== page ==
With [Colour Tone] left at its default value of “Warm 2” in [Movie Mode], there’s an excess of red component in the greys, which got progressively worse towards top-end luminance. Fortunately, Samsung provided not only 2-point [White Balance] controls, but also a [10p White Balance] submenu which allowed us to work our magic on the screen to produce as neutral a greyscale as possible.

Post-calibration RGB Tracking
Post-calibration Delta errors
Post-calibration RGB tracking and dEs in [Movie] mode

We first used the 2-point [White Balance] controls to bring greyscale broadly in line with D65, then adjusted the RGB sliders in the [10p White Balance] submenu to finetune each 10% stimulus interval. The result is absolutely wonderful, with delta errors (dEs) of under 2 across the entire visible luminance range.

Gamma

Out of the box, overall gamma in [Movie Mode] tracked closer to 2.2 – this seems to be the target every TV manufacturer is aiming for – than 2.4 which has been decreed by ITU as the reference electro-optical transfer function (EOTF) for flat-panel HDTVs used for studio mastering in a dark room.

Pre-calibrated Gamma tracking in [Movie] mode Post-calibrated Gamma tracking in [Movie] mode
Pre-calibration gamma tracking (2.2) Post-calibration gamma tracking (2.4)

After lowering the [Gamma] value (which affects the picture globally) to “-1“, and then repurposing the [10p White Balance] controls as our very own 10-point gamma editor, we eventually got gamma tracking linearly at 2.4. Cross-checking with a greyscale ramp pattern, we saw no evidence of excessive posterization despite these tinkerings – just a neutrally tinted, smooth transition from black to white which is crucial to delivering a realistic yet punchy picture.

Colour

With the advent of colour saturation tracking in CalMAN 5, we’ve tweaked our workflow slightly when it comes to colour calibration. We still give colour luminance/intensity/brightness our top priority, since colour decoding errors (particularly red push) are typically the most noticeable to viewers even without the help of a side-by-side comparison. But instead of focusing solely on 100% saturation points like we were originally constrained to, we now pay more attention to what happens inbetween (namely 25%, 50% and 75% saturation points) with the goal of levelling out the inaccuracies between the different points to achieve the best visual result, as these are more representative of the saturations commonly seen in real-world content.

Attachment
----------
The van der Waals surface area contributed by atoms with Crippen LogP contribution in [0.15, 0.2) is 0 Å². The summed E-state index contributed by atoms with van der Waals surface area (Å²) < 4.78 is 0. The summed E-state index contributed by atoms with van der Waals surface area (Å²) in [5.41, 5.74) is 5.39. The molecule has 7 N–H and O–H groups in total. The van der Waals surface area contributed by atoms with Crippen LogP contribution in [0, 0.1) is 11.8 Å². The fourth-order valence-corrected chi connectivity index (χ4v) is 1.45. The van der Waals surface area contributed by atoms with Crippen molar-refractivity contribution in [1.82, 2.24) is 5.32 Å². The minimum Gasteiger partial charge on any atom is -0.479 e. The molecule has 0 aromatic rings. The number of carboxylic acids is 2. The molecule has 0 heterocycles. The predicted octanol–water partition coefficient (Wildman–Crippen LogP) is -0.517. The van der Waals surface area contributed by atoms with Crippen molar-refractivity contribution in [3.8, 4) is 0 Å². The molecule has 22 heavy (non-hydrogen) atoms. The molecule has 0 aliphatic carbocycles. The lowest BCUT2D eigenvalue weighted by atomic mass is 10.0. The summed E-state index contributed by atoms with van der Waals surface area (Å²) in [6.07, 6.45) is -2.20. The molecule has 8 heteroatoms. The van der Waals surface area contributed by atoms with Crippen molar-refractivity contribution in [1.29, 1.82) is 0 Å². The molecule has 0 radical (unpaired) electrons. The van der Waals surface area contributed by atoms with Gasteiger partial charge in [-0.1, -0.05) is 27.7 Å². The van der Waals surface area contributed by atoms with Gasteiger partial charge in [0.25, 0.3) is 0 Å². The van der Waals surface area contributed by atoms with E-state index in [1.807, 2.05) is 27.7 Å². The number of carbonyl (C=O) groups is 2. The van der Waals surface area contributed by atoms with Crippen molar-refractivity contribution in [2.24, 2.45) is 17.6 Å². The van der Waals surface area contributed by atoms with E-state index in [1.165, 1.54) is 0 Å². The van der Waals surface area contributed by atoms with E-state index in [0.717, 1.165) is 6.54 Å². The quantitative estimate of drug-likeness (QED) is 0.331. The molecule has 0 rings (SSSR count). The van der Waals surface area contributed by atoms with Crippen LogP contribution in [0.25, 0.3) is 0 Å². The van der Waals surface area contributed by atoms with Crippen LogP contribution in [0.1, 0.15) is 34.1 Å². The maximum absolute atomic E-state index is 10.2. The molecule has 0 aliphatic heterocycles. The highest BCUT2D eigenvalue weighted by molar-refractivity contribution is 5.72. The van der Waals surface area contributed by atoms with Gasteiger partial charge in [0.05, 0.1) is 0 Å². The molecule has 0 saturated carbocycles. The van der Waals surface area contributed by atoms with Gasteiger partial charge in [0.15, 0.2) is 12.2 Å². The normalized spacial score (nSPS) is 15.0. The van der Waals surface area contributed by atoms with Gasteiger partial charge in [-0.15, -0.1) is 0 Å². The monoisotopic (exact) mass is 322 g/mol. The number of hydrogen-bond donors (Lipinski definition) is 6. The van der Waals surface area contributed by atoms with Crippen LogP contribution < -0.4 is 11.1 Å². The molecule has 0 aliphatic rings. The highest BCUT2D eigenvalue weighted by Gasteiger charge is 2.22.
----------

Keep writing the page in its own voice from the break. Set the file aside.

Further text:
On our Samsung UE46F7000 review unit, [Colour Space] “Auto” yielded reasonably accurate chromaticities at 100% saturation, but sub-100% saturation tracking points ran relatively hot (i.e. they appeared more saturated than they should be) across all six primary and secondary colours. To rectify this, we dialled down the global [Colour] control, aiming to place the 75%, 50% and 25% saturation points as close as possible to their reference coordinates.

Colour saturation tracking
Post-calibration colour saturation tracking

Because the F7000 features such an excellent RGB-based colour management system accessible through [Colour Space] “Custom“, it would be criminal for us not to use it. Although the lack of negative headroom prevented us from adjusting the primary hues as much as we’d like, we achieved essentially flawless colour luminance, and what we would classify as excellent saturation tracking.

Post-calibration Gamut Luminance levels in [Movie] mode
Post-calibration colour luminance (coloured bars=targets; black bars=measured values)

Benchmark Test Results

Dead pixels None
Screen uniformity Mild backlight bleed; a few vertical bands at the centre
Overscanning on HDMI 0% with [Picture Size] set to “Screen Fit
Blacker than black Passed
Calibrated black level (black screen) 0 cd/m2 (LEDs shut off)
Calibrated black level (ANSI checkerboard) 0.048 cd/m2
Black level retention Auto-dimming with full black screen
Primary chromaticity Excellent
Scaling Excellent
Video mode deinterlacing Very effective jaggies reduction
Film mode deinterlacing Passed 3:2 cadence over 480i & 1080i; and 2:2 over 576i
Viewing angle Decent for VA LCD: washout occurs beyond 45° off-axis
Motion resolution 1080 with [Motion Plus] engaged; 300 otherwise
Digital noise reduction Excellent, optional
Sharpness Defeatable edge enhancement
Luma/Chroma bandwidth (2D Blu-ray) Full luma; chroma horizontally blurred in non-Game Mode
1080p/24 capability No judder in 2D; mild judder in 3D
Input lag (high-speed camera) 46ms compared to lag-free CRT
Leo Bodnar input lag tester 44ms
Full 4:4:4 reproduction (PC) Yes, with 60hz signal and “PC” input label

Power Consumption

Default [Standard] mode 79 watts
Calibrated [Movie] mode 61 watts
Standby <1 watt